Wednesday, March 19, 2008
I'm having a fun time reading through 1996. I am awed by what I was doing and how God was speaking. I had three little kids at home and VERY LITTLE writing success, yet I had dreams and I had goals. I listed them and followed them to the best of my ability. I also read God's word and tried to apply it. My journal is filled with thoughts and notes. Here is something I wrote from 12.26.96. At the time I was thinking of Christmas, but this is a message that is true of every day of the year.
"But you, Bethlehem Ephrathan, though you are small among the clans of Judah, out of you will come for me one who will be ruler over Israel." Micah 4:5
God always roots for the underdog. Find the smallest and the weakest, and surely that is what, or who, God will use. For example, Bethlehem was small among the clans of Judah, and this town was chosen to be the birth place of the Savior, but this is not the only "insignificant one" God used . . .
God chose Saul to be the first King of Israel, and even Saul himself could not believe this. "But am I not a Benjamite from the smallest tribe of Israel, and is not my clan the least of all the clans of the tribe of Benjamin? Why do you say such a thing to me?" (1 Samuel 9:21)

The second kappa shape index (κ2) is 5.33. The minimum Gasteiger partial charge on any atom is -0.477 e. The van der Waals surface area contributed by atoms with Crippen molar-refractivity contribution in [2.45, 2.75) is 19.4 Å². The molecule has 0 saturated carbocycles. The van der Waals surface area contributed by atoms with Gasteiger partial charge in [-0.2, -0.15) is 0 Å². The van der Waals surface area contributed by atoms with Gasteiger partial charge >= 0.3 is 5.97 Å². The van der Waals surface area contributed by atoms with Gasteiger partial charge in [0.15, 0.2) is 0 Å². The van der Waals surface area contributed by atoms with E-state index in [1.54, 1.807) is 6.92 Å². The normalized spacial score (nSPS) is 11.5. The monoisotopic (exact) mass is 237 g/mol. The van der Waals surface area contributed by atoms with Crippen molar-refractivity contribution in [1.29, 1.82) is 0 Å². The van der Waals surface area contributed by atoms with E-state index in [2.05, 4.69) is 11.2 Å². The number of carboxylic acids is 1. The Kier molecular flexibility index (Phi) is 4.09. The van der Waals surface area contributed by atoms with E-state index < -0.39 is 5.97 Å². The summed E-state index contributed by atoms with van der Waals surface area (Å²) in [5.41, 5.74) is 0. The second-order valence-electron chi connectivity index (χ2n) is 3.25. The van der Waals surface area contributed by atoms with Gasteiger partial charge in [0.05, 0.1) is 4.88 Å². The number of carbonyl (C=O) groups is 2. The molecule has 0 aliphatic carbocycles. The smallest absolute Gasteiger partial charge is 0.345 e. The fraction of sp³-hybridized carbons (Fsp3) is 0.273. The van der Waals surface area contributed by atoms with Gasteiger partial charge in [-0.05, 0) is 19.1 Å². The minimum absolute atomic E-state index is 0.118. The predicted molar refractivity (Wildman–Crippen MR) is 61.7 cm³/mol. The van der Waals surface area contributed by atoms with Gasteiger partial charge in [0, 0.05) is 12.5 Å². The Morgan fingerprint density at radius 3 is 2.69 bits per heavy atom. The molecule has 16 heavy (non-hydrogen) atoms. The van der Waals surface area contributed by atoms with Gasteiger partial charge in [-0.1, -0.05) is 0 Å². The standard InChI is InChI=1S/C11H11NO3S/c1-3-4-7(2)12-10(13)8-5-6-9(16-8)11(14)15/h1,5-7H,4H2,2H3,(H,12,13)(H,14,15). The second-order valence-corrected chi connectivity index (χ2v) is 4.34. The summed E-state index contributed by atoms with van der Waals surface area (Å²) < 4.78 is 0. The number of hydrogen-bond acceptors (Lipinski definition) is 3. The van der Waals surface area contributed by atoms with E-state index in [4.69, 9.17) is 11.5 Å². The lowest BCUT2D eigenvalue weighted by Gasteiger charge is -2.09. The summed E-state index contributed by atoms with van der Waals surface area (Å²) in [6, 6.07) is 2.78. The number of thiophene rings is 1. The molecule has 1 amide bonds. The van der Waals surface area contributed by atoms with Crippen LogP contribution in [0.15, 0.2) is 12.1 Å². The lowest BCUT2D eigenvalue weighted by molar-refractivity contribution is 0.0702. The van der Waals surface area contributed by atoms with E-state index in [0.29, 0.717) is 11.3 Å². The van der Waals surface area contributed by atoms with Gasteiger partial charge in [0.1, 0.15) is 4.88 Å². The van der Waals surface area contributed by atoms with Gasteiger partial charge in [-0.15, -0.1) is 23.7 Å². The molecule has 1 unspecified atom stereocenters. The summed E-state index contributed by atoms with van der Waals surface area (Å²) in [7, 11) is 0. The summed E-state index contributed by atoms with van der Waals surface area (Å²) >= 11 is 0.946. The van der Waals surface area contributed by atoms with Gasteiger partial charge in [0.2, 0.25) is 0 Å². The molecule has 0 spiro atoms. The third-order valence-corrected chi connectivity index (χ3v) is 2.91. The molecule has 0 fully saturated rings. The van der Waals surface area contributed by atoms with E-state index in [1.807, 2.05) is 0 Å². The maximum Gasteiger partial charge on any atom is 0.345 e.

This happened again when God sent Samuel to anoint a man to take Saul's place. When Samuel saw Eliab, the oldest of Jesse's son's, and obviously an outstanding looking man, he said, "Surely the Lord's anointed stands before the Lord." (1 Samuel 16:6) God's answer? "Do not consider his appearance or his height, for I have rejected him. The Lord does not look at the things man looks at. Man looks at the outward appearance, but the Lord looks at the heart." (1 Samuel 16:7) So God again proved he roots for the underdog—He chose David, the youngest, whom his father hadn't even seen fit to call to the sacrifice. Why does God choose to call those who seem the least worth? Like He told Samuel, "The Lord looks at the heart."
In the lives of the simple and the plain, there is humility. They know they are not great thing on their own, therefore God is able to do great things through them. Where we are weak, like Saul, God has a chance to show strength. Where we are simple, like David, God is able to show His wisdom. Where we are humble, like Bethlehem, God is able to lift up. God roots for the underdog, because the underdog knows he can do not great thing, and God has the opportunity to shine.
Of course, the amazing thing was that God must have been speaking to my heart back in 1996, because I was an underdog like no other. I was a stay-at-home, homeschooling mom with three kids, a "scandalous" past, and no education to speak of, yet I had a heart to write for God and serve Him. I'm awed by God. Awed by how He loves underdogs!
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